No, You Aren’t Invited to the Birth of My Child

Every pregnant woman should get to decide for herself which people and germs and cameras invade her recovery room.

The baby was ours. But the experience was mine alone. Getty Images

From the minute we learned I was pregnant, my husband Al and I envisioned the birth of our son unfolding in very different ways. Al’s vision involved a small Manhattan hospital room packed with his boisterous Cuban relatives. In my vision of his vision, Al’s mom would snap pictures of my open hospital gown with her iPad and post them on Facebook; his dad—known as “Señor Oops”—would slip on a Tucks Medicated Pad then fall on top of my baby; his abuela would kick me out of my hospital bed so she could put her feet up and watch telenovelas while she coughed. They would bring a few distant relatives and at least eight miscellaneous friends. One of them would feed the baby flan.

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Just when I thought I had imagined the very worst-case scenarios, Al looked at me with hesitation and said, “My mother just asked if we want her in the delivery room.” His mother. My legs in stirrups. Even more troubling than that image was the fact that he hadn’t yet told his family they would not be invited to the hospital—at all. Not the delivery room. Not my postpartum recovery room. Not even the cafeteria in the basement to drink bad coffee eight floors away.

Family attendance was their tradition, but I would start a tradition of my own. My ritual would allow the recovering woman to endure hemorrhoid checks, vaginal exams, and the placement of ice-filled diapers down her pants without a room full of witnesses. It would mandate that the woman get treated like a patient, not a hostess expected to smile and entertain company. It would permit the woman to say “fuck everybody” and have the exclusive right to decide who will hover over her ravaged body after an eight-pound baby tears his way out.

To be sure, I didn’t come to this decision lightly. I knew it was an important day for Al too, and he was raised in a culture where families do everything—even have babies, apparently—together. More importantly, his opinion mattered on all things relating to the well-being of our child.

But this was about the well-being of me, and my right to swear, cry, and pee my pants with dignity. So he didn’t get a vote. Because Al wasn’t the one who would wail in the backseat of a taxi while stuck behind a garbage truck en route to the hospital. He wouldn’t want to scratch off his skin as a side effect of the epidural. He wouldn’t tremble at seven centimeters dilated and vomit repeatedly at eight. He wouldn’t push for three excruciating hours, feel like his eyeballs were going to burst like balloons, then shut off the epidural because he was out of time and needed to feel more pain. He wouldn’t be the one who would want, so badly, to give up and let them cut the baby out. He wouldn’t hemorrhage afterward and, as 10 doctors rushed toward him, not know whether he would live or die. He wouldn’t lie on the bed screaming as doctors tried to stop the bleeding, and endure so much pain that the prior 27 hours felt like a soothing hot stone massage.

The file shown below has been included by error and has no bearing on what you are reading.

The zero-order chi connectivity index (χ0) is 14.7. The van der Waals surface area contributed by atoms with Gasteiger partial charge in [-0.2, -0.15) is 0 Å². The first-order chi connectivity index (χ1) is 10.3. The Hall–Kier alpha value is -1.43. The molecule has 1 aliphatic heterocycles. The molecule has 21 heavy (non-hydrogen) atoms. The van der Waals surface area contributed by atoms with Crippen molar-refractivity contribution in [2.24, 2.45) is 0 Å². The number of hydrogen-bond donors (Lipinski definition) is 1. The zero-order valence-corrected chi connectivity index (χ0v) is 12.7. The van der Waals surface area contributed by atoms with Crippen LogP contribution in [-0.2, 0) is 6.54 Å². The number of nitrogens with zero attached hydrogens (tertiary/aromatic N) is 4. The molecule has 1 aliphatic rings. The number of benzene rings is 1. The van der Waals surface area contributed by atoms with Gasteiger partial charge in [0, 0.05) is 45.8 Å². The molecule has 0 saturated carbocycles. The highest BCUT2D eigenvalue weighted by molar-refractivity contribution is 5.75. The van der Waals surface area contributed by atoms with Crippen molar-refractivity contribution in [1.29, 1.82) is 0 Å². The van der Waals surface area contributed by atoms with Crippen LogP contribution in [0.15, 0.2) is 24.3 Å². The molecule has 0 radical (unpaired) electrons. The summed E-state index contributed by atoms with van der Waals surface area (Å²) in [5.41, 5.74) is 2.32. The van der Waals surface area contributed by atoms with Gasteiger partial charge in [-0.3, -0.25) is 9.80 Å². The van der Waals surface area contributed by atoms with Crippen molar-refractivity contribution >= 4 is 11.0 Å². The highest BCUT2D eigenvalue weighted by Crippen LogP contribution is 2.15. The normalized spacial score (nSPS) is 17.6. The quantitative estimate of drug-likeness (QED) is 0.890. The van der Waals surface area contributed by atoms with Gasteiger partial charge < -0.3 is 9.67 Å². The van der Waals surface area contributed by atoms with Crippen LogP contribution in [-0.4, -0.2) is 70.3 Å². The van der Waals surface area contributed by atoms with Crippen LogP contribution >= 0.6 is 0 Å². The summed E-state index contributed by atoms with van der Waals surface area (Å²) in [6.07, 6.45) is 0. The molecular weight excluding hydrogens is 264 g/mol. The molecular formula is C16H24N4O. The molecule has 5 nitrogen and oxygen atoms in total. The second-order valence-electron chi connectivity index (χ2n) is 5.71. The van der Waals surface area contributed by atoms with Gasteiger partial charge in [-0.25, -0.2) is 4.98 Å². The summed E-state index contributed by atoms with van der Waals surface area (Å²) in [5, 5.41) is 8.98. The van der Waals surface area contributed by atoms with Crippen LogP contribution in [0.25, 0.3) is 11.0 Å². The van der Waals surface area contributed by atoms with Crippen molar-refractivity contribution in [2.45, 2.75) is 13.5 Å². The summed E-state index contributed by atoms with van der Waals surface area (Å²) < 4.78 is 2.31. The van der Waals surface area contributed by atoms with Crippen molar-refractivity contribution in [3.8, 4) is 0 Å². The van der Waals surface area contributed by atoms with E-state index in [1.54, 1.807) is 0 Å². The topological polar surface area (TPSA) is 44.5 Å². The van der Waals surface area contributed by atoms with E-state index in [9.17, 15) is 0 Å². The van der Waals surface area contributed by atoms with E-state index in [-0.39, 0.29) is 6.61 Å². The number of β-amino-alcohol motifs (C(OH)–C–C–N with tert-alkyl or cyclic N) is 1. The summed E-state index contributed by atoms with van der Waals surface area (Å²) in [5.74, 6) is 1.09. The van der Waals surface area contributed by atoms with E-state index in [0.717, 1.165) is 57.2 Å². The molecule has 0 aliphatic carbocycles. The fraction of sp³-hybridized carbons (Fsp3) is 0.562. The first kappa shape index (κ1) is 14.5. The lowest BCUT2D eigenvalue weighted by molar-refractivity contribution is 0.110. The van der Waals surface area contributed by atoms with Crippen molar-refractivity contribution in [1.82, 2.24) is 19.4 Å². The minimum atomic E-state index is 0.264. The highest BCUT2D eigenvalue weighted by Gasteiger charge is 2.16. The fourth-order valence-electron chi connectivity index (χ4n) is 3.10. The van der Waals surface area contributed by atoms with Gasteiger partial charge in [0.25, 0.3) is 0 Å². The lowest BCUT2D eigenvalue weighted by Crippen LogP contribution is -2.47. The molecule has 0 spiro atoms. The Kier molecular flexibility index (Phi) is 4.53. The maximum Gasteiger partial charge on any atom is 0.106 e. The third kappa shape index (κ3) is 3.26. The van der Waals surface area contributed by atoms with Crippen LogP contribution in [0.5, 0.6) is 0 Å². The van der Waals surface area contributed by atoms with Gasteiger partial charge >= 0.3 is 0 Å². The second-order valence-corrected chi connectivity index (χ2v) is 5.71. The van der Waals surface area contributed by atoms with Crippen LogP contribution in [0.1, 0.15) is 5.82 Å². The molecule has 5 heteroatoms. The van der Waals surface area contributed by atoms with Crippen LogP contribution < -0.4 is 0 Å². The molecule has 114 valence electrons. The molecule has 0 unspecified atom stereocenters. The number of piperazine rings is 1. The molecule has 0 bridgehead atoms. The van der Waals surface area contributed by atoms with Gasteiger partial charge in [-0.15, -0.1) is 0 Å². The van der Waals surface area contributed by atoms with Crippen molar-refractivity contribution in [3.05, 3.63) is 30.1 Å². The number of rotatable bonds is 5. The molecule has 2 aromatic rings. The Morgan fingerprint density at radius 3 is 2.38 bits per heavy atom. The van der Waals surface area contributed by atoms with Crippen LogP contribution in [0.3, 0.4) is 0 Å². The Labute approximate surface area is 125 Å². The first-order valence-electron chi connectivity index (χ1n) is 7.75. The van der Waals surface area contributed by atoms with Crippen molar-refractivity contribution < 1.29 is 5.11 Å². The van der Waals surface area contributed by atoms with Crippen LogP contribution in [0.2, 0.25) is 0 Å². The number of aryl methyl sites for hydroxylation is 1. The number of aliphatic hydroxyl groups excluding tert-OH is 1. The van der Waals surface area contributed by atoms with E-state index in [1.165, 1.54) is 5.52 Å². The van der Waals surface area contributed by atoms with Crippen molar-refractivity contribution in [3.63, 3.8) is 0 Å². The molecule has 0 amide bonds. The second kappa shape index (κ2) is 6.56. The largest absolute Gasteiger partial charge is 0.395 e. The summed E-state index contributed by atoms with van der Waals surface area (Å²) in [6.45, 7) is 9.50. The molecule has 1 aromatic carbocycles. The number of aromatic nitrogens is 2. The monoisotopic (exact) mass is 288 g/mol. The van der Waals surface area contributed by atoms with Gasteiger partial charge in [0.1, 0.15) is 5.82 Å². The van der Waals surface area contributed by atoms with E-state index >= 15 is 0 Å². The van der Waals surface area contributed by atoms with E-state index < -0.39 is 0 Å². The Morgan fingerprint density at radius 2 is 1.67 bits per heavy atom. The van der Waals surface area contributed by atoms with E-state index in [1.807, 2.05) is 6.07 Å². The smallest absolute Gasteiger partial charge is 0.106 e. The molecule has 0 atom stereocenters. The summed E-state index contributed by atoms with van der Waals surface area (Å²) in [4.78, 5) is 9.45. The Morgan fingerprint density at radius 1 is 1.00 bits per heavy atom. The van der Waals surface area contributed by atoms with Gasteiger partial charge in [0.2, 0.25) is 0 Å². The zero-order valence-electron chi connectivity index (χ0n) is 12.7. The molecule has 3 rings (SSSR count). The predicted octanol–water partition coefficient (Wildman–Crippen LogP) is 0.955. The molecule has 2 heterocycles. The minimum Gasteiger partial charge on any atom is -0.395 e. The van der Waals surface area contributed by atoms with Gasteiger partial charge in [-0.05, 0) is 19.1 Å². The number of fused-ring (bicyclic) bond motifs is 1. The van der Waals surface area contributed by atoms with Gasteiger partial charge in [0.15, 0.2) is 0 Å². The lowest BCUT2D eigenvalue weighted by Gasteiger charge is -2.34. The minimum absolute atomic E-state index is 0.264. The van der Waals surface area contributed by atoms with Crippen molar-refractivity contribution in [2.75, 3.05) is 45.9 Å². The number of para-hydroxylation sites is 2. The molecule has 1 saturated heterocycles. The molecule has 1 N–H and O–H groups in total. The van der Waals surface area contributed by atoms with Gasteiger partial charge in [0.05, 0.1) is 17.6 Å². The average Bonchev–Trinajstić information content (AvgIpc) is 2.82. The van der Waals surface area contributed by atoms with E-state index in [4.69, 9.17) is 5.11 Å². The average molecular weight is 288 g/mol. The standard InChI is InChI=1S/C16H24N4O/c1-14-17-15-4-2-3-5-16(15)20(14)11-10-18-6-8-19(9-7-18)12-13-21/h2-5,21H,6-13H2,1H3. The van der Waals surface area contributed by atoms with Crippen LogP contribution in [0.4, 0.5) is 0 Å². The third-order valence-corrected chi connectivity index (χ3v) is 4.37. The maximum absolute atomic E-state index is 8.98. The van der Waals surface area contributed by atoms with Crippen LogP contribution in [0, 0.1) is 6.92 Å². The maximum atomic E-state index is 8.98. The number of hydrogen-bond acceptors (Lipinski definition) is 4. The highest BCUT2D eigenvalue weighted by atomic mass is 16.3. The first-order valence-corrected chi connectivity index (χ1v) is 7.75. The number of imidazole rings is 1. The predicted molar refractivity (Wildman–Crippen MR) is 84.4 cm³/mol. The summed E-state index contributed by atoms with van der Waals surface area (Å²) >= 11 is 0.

The baby was ours. But the experience was mine alone.

And that is why, even if you are the co-parent of that tiny little baby, you should not take liberties with the guest list. And unless you are the co-parent of that tiny little baby, you should not assume you are invited. You can patiently wait your turn, preferably after the new parents can pick their own baby out of a lineup.

I was always going to win this one. And so, we spent three days alone with our baby, aside from a rotation of doctors, nurses, and orderlies delivering quasi-chicken and juice. Al tested my limits when he tried to invite his friends to visit, but no amount of opioids could break my resolve. As a result, I spent the most beautiful, agonizing days of my life alone with my perfect new family, just as I believed it should be.

As we packed and prepared to take our son home, Al seemed to finally understand. He hadn’t asked to have visitors in at least 20 minutes. But then he saw a man down the hall wearing a “World’s Best Grandpa” shirt.

“You tricked me!” Al said. “You told me people didn’t have their families come!”

That’s not exactly what I said. What I said was that I wasn’t going to have his family come. Or his friends. Or mine, for that matter, but that wasn’t the point.

The point was, every woman should get to decide for herself which people and germs and cameras invade her recovery room. Maybe the woman down the hall had an easier delivery than mine. Maybe the man in the shirt was her father, and she wanted him there. Or maybe she felt pressure, like so many women before her, to let people into her intimate personal space when she only wanted to share it with her husband and child. Maybe at that very moment, as Al came undone over a $10 t-shirt, she was coming undone to her own spouse about the woman down the hall with only her husband and baby by her side, wishing she had done it my way.

In either case, the woman down the hall was entitled to make her own choice, and so was I.

No, You Aren’t Invited to the Birth of My Child